Yep, boredom and hunger share a very fine line.

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Around The Globe With Diane Munier

On this warm May morning I pick up this week’s featured author and she sets the transporter’s controls for…wait a minute, where are we going?

Where is this place? What a shabby looking coffee shop. Uh, Ms. Munier, you realize I don’t drink coffee.

She doesn’t care, orders two brews and we sit at a rickety and scarred wooden table and look at each other in the dim illumination. I look at my drink. Smells good, but I think I’ll divert her attention away from my not drinking it by conducting the interview.

1. Who are you and what makes you the most fascinating person in your city?

I am a very private person who leads an extroverted life. I am more content to have a voice from behind the curtain than before it. I am a practiced listener and an observer. I love people but I renew by being alone, and thinking and creating. I don’t think of myself as fascinating, but I am fascinated by life and it intensifies as I age.
2. Without revealing a deep dark secret (unless you want to), what one thing would people be surprised to learn about you?

People might be surprised to learn how well acquainted I am with fear.
3. What interested you to become a writer rather than something else such as rocket scientist?

Math for sure. But writing made sense to me. It started young. It was a way to capture my thoughts and develop a voice.
4. Writers are readers. With which author(s) would you enjoy sharing dinner? Why?

J. R. R. Tolkien. I’d like to see how much whiskey he’d drink with dinner.
5. If I were stranded on a deserted island or suffering from a four hour layover at the airport, why would your book(s) be great company?

I would hope they would provide you with a magic carpet ride into the fictive dream and lift you seamlessly out of your hostage situation. I hope they would deliver you home with many wonderful things to think about.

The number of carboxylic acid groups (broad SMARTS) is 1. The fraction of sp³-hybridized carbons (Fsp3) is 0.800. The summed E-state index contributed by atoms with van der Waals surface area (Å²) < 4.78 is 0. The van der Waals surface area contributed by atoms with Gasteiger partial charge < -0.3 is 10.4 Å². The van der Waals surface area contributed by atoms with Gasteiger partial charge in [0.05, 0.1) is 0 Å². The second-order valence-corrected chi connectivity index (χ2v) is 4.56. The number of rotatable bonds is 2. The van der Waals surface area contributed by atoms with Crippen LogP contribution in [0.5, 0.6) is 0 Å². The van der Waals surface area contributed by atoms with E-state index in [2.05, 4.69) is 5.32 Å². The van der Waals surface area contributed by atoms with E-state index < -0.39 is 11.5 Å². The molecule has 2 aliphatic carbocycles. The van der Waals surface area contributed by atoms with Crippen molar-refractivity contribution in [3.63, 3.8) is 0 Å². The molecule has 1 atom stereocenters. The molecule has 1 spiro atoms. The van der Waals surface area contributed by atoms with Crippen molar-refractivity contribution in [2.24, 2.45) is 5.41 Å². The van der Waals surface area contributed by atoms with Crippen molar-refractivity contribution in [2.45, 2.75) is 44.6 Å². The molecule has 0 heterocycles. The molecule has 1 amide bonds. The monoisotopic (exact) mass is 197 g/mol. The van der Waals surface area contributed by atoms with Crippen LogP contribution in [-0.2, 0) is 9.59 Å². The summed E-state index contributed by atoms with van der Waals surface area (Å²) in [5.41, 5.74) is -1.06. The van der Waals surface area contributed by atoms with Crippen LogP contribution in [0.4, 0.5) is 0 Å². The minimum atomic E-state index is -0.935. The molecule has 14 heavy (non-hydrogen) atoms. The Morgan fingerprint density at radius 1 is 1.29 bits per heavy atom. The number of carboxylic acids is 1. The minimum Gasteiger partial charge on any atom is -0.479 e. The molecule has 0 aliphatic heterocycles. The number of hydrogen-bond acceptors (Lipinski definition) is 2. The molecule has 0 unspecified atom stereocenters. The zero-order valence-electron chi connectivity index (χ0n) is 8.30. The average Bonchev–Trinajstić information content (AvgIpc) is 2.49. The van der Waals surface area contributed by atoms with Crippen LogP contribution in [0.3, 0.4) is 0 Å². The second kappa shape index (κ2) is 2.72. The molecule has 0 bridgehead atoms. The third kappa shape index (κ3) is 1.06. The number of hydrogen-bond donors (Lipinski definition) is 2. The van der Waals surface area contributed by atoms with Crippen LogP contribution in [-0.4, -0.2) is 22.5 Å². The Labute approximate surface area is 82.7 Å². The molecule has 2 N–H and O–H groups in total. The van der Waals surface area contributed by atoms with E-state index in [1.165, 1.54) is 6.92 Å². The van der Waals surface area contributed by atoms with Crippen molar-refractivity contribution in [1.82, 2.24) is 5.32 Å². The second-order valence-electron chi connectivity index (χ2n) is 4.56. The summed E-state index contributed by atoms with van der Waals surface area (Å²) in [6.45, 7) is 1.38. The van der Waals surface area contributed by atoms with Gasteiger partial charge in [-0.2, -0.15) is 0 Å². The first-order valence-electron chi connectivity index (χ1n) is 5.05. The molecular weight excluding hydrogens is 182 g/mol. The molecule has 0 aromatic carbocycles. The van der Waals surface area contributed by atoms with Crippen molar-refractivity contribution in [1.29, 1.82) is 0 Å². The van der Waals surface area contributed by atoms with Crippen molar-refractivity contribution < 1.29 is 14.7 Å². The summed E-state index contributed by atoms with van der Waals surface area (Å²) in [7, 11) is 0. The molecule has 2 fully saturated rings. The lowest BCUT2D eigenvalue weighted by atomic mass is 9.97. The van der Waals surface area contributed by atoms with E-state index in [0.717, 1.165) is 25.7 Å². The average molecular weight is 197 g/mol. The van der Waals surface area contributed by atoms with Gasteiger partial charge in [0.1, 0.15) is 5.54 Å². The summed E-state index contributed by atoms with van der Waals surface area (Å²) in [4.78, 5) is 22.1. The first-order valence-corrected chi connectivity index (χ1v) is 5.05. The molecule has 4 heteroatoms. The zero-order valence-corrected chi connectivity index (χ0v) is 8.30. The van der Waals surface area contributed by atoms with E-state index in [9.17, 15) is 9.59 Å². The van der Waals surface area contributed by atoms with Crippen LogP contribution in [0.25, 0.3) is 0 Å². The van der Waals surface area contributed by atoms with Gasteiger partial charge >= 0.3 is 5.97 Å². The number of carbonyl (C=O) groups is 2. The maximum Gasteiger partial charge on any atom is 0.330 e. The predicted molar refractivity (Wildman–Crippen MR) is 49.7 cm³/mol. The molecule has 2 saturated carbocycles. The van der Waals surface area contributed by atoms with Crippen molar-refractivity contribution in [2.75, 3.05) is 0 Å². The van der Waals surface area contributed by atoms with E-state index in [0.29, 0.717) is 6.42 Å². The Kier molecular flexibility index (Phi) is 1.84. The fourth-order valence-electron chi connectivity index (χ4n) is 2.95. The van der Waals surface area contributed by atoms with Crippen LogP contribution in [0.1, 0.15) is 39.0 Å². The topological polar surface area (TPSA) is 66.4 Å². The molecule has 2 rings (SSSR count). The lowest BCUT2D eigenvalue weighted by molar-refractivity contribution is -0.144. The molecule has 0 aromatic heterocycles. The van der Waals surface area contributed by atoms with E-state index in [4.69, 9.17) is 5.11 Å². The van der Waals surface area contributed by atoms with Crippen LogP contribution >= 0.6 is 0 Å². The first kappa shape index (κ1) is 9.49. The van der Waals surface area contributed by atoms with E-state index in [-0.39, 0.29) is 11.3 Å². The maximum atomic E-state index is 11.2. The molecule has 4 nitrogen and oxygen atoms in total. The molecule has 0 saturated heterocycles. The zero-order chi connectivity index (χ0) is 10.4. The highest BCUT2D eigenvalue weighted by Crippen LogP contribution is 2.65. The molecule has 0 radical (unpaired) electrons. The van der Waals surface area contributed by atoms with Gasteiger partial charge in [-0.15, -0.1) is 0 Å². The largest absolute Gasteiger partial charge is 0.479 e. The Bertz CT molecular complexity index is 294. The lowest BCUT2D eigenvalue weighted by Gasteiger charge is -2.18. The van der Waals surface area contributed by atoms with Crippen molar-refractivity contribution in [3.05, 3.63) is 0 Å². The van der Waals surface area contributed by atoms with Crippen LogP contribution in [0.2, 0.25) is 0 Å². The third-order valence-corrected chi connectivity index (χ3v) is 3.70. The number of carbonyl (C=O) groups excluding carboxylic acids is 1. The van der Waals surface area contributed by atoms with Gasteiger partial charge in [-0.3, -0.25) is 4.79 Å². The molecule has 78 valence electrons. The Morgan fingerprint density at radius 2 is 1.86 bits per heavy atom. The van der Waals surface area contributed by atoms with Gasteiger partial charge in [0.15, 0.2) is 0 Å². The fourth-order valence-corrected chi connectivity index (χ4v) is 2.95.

6. Share your process of writing in regards to: plot and character development, story outline, research (do you Google or visit places/people, or make it up on the spot), writing schedule, editing and number of rewrites.

I used to write and then rewrite. I was perpetually frustrated by things like how to move a person across a room. I would obsessively rewrite. But that struggle kept evolving. Now I write relying more on my senses than worrying about moving someone across the room. I write from inside the characters. Concerning locations: I absorb places. They get inside. Then I start to wonder who lived there. Then they start talking. I often visit locations. Sometimes it’s all Google and imagination. Sometimes it’s incident first and I let a story develop a story around it. Sometimes the inciting incident never shows up but it gets the story going. Sometimes it’s a character first. I have to hear the voice in my mind, get them talking and then the rest comes. I try to live in touch with my honest voice. When I write from that real place I seldom have to rewrite.
7. “I think I have a good idea for a story, but I don’t know where or how to begin. Your process may not work for me. Any advice?”

Write. Allow yourself to write garbage. Tell yourself it’s going to be garbage. You’re searching for a point of entry. It just might end up being gold. But you won’t know if you don’t write. The biggest percentage of success comes from having something on the page. An idea is nothing. It dies with you.
8. I saw an amusing T-shirt the other day which read, “Every great idea I have gets me in trouble.” What is your philosophy of life?

Believe in something bigger than yourself. Believe there is a bigger picture than what you can see. Accept that you are small. Do not mistake smallness for insignificance. Believe you are gifted for the world. Be generous with your gifts. What you believe must bless the people you live with or you really don’t believe it. Forgive or you will grow bitter. Own your crap. Repair what you can. Never cut yourself off from children or old folks. Speak less. Listen more. Laugh. Be honest. Be thankful. Eat cake.
9. Please tell me you’re not going to stop writing? What’s next for you?

I must write. I must breathe. I will be breathing and writing. I have much work to be published.
10. Where can people find more information on you and your projects?

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Around The Globe With Robert Utero